Portable ‎:: Alan Abrahams (Studio !K7)

Abrahams continues to push on, as singer, songwriter, performer, and citizen of the world. That more people may encounter his music is for the better.

Portable ‎:: Alan Abrahams (Studio !K7)

Alan Abrahams, the singer and producer behind Portable and Bodycode moves his name from the credits to the cover on his !K7 debut, hinting at a personal reveal. With the emotional tenor high on his Into Infinity album or his recent standout single “Surrender,” a more direct Portable is a curious proposition. This is doubly true as !K7 is in service to a larger audience than that of Perlon, who released his last full length and opt out of digital distribution completely. Fans of his idiosyncratic take on melancholic deep house; lush, loopy, polyrhythmic workouts frequently featuring Abrahams’ own baritone vocals, can rest assured that no major changes have occurred to the music itself.

The most notable expansion is that of instrumentation, bringing in strings, guitar, piano and flute, making for chamber music—not orchestral—levels of stately drama; decorative elegance that doesn’t sacrifice intimacy. This is best displayed on “As for Me,” where a simple set of violin swells and a piano figure set up sorrowful reflection on post-break up routines as specific as “HBO, ABC” and as universal as “Will I ever love another?” This track is immediately answered by the more upbeat “Bondage,” featuring the funkiest bassline ever associated with the Portable moniker. L_Cio’s flute, power electronics-grade zaps and a lyrical synth line all brilliantly weave around each other while Abrahams embraces the limits of his own agency, tiredly but determined.

While these two tracks emphasize his growing strengths as an instrumental arranger, “Say It’s Going to Change” marries his songwriting and singing abilities to his dancefloor command. Delivering the closest experience of his live set, where tracks are extended and modulated into hypnotic percussive workouts that feature his singing but structurally and functionally more closely resemble a DJ set. Deeply driving as his signature metallic set of percussive sounds that approximate the measure subdivisions of dancehall reggae as much as Chicago jack, raising and falling to make way for the mournful plea of the title. The lyrics criticize an increasingly nationalistic geo-political world, eerily prescience of the Brexit vote. Abrahams’ request to an unnamed subject to “say it’s going to change soon” is both a command for that change and a plea for reassurance. No other song this year has articulated the feeling of overwhelming dread and fear that comes with the current political climate. That a sense of hope shines through gives evidence to Abrahams’ strength as a nuanced producer.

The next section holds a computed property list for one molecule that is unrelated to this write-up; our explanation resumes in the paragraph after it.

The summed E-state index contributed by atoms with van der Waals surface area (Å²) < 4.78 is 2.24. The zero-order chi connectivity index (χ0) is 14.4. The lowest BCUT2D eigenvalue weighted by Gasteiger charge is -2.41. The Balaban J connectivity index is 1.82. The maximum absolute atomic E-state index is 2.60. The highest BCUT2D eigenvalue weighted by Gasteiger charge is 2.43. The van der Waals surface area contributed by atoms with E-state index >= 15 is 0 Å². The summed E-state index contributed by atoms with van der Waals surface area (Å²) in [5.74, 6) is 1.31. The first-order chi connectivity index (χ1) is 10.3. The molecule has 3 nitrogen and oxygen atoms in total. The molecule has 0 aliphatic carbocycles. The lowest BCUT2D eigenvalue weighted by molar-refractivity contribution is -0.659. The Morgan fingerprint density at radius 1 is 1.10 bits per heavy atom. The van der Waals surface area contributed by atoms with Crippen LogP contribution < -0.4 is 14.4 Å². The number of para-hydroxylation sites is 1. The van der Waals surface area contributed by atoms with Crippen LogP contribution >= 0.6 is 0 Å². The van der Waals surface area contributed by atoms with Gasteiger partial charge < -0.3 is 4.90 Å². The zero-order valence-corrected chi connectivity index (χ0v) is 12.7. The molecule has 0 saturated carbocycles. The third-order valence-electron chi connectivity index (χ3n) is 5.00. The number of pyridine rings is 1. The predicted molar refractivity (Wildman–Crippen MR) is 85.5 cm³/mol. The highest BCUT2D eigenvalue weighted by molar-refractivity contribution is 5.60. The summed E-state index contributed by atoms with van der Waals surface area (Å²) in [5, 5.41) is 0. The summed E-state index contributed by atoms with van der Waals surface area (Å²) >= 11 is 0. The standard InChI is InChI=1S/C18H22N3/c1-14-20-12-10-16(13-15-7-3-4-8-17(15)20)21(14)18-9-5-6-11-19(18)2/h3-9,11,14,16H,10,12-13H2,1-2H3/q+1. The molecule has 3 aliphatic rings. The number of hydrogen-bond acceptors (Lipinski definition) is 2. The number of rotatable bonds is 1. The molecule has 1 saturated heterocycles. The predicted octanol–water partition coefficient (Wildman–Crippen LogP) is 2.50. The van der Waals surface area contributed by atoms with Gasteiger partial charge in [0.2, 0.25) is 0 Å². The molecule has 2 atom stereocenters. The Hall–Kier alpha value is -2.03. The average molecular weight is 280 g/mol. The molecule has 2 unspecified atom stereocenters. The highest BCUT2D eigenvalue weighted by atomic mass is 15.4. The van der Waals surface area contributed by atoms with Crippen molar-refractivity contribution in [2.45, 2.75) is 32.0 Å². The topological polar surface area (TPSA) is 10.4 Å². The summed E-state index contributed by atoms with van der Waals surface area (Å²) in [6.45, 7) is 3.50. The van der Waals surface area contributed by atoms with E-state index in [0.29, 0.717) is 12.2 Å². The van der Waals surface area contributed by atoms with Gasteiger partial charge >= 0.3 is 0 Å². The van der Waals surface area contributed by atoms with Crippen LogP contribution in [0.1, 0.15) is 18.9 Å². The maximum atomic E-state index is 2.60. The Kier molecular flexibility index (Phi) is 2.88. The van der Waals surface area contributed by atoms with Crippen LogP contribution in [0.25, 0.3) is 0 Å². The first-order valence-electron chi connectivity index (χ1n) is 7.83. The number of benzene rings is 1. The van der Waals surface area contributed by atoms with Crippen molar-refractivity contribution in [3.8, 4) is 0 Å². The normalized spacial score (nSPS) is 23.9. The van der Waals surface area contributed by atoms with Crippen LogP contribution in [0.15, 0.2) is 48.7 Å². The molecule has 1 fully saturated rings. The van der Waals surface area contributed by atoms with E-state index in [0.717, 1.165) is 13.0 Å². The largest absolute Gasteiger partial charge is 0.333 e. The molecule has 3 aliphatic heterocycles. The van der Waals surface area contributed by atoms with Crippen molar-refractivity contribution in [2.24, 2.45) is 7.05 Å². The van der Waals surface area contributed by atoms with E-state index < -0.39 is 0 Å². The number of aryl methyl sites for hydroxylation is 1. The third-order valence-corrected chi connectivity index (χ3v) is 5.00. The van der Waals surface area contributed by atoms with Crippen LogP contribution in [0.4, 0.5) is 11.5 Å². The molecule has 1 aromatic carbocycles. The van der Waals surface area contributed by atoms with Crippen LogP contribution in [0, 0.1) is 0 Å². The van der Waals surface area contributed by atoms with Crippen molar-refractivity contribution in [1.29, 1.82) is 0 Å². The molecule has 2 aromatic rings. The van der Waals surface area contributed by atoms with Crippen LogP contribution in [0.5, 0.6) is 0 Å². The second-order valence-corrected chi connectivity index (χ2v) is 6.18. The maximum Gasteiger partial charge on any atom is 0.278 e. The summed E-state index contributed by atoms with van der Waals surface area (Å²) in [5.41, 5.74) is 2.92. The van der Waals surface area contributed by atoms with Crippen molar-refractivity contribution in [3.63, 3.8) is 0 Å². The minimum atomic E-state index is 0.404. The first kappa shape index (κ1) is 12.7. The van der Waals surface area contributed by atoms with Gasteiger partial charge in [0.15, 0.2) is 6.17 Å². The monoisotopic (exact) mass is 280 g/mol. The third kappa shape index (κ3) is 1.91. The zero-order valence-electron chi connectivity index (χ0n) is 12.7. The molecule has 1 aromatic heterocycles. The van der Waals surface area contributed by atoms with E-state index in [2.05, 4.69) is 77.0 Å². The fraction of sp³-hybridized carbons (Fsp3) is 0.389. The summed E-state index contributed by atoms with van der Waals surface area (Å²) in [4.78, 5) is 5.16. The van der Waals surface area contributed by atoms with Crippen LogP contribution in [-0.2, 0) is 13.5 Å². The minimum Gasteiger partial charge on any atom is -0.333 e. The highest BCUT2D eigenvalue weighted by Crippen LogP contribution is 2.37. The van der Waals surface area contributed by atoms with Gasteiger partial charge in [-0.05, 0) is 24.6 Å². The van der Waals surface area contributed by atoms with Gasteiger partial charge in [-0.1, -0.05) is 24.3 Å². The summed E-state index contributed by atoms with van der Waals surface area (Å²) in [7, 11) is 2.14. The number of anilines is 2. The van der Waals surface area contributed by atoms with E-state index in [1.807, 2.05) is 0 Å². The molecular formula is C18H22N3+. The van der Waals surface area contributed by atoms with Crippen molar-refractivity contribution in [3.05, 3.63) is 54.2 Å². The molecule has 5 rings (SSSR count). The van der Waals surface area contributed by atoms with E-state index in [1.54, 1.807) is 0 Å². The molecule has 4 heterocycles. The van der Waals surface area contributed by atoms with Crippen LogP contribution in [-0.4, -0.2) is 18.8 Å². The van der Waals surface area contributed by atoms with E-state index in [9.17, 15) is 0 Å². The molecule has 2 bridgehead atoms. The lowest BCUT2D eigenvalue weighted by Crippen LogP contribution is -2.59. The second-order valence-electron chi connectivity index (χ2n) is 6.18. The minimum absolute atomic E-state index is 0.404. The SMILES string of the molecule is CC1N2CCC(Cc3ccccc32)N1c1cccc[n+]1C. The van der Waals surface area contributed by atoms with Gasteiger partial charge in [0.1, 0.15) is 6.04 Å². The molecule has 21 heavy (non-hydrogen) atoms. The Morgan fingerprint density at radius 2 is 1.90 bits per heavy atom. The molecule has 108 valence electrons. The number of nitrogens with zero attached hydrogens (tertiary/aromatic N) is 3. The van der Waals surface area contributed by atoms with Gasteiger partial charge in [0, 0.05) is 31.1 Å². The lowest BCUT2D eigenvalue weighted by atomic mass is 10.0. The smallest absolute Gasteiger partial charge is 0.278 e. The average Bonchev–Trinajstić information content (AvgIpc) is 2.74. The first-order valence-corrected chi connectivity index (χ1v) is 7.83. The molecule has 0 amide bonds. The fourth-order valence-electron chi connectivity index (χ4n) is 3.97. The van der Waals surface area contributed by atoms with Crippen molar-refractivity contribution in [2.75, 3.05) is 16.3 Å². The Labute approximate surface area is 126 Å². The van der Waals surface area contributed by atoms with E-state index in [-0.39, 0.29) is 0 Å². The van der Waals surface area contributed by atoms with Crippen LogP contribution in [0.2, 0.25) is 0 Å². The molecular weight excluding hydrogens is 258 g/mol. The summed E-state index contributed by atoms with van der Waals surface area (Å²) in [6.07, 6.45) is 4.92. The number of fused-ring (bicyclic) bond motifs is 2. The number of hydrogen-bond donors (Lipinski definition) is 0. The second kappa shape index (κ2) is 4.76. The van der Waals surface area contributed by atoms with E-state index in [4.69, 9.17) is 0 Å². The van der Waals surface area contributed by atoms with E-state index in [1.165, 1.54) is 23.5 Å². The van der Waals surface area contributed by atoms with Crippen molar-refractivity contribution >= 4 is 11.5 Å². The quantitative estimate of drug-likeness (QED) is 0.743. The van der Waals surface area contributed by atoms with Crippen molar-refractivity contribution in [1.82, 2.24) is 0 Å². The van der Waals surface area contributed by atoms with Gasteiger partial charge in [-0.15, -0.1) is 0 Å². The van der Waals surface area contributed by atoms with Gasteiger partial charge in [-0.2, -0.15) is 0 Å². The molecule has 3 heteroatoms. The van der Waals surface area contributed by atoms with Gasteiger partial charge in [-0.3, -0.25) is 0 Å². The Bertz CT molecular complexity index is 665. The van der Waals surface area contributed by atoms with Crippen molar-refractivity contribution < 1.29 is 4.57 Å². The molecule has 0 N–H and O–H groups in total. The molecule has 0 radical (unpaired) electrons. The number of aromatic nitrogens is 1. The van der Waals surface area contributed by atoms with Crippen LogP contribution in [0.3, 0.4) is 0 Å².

Although the tempo dips throughout the album on the ballad-like tunes such as “Closer” and “Standby,” percussive density and busy arrangements keep them from being lulls in energy. These songs have the declarative weight of the most pained and romantic sections of Depeche Mode’s catalog, where world-weariness pushes against the faith of a true romantic. Abrahams continues to push on, as singer, songwriter, performer, and citizen of the world. That more people may encounter his music is for the better.

Alan Abrahams is available on Studio !K7.

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